Pregnancy and Puerperium-Related Strokes in Asian Women

Document Type





Background: Despite an increased risk of stroke in pregnancy and puerperium, the overall incidence of the condition in this population is low. Therefore, there is limited data pertaining to these patients particularly from Asian countries. Our objective was to describe the risk factors and outcomes of 110 pregnancy-related ischemic strokes from 5 Asian countries.

Methods: Data were collected by retrospective chart review in most cases and prospectively in the rest. Inclusion criteria for this subanalysis were women, pregnant or within 1-month postpartum, presenting to the study center with acute ischemic stroke (arterial or venous) confirmed by neuroimaging. Intracranial hemorrhages other than the ones associated with cerebral venous thrombosis or hemorrhagic infarct were excluded. Risk factors were diagnosed based on already published criteria. Outcomes were measured using modified Rankin score. Statistical analysis was done using Statistical Package for Social Sciences version 19.0.

Results: In all, 110 women with mean age of 27.94 years presented with pregnancy-related ischemic strokes; 58.2% of the strokes occurred postpartum and 49.1% were secondary to cerebral venous thrombosis. Venous strokes were significantly more likely to occur postpartum compared with arterial strokes (P = .01), to have abnormal “hypercoagulable panel result on admission” (P < .001), less likely to have traditional stroke risk factors (P < .001), to have hemorrhagic conversion of stroke (P < .001), and to have lesser stroke severity and better functional outcome at 3 months (P < .001 for each).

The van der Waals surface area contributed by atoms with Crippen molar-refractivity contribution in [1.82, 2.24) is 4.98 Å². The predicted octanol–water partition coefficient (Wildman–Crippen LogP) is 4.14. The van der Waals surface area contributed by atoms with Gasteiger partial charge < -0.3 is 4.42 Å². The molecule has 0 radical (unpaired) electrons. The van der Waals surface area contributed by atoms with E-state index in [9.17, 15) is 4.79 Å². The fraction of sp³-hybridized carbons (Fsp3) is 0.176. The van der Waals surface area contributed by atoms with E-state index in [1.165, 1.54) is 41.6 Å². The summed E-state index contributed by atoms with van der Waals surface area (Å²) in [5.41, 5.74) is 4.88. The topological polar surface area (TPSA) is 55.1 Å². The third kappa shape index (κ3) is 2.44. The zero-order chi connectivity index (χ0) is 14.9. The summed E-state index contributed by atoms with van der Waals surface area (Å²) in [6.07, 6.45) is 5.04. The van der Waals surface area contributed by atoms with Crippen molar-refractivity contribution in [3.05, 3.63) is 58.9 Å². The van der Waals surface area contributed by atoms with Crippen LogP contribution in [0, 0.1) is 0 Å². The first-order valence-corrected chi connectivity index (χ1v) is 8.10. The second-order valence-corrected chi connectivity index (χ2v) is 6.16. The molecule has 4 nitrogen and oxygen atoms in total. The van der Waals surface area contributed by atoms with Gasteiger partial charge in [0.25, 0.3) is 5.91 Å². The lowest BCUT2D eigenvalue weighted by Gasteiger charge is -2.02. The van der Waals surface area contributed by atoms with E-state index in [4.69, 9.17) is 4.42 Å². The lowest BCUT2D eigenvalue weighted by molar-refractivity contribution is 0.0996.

Conclusion: Cerebral venous thrombosis is a significant contributor to pregnancy-related strokes in Asian women. Both traditional and pregnancy-specific risk factors should be addressed to control ischemic stroke risk in these women.

Publication (Name of Journal)

Journal of Stroke and Cerebrovascular Diseases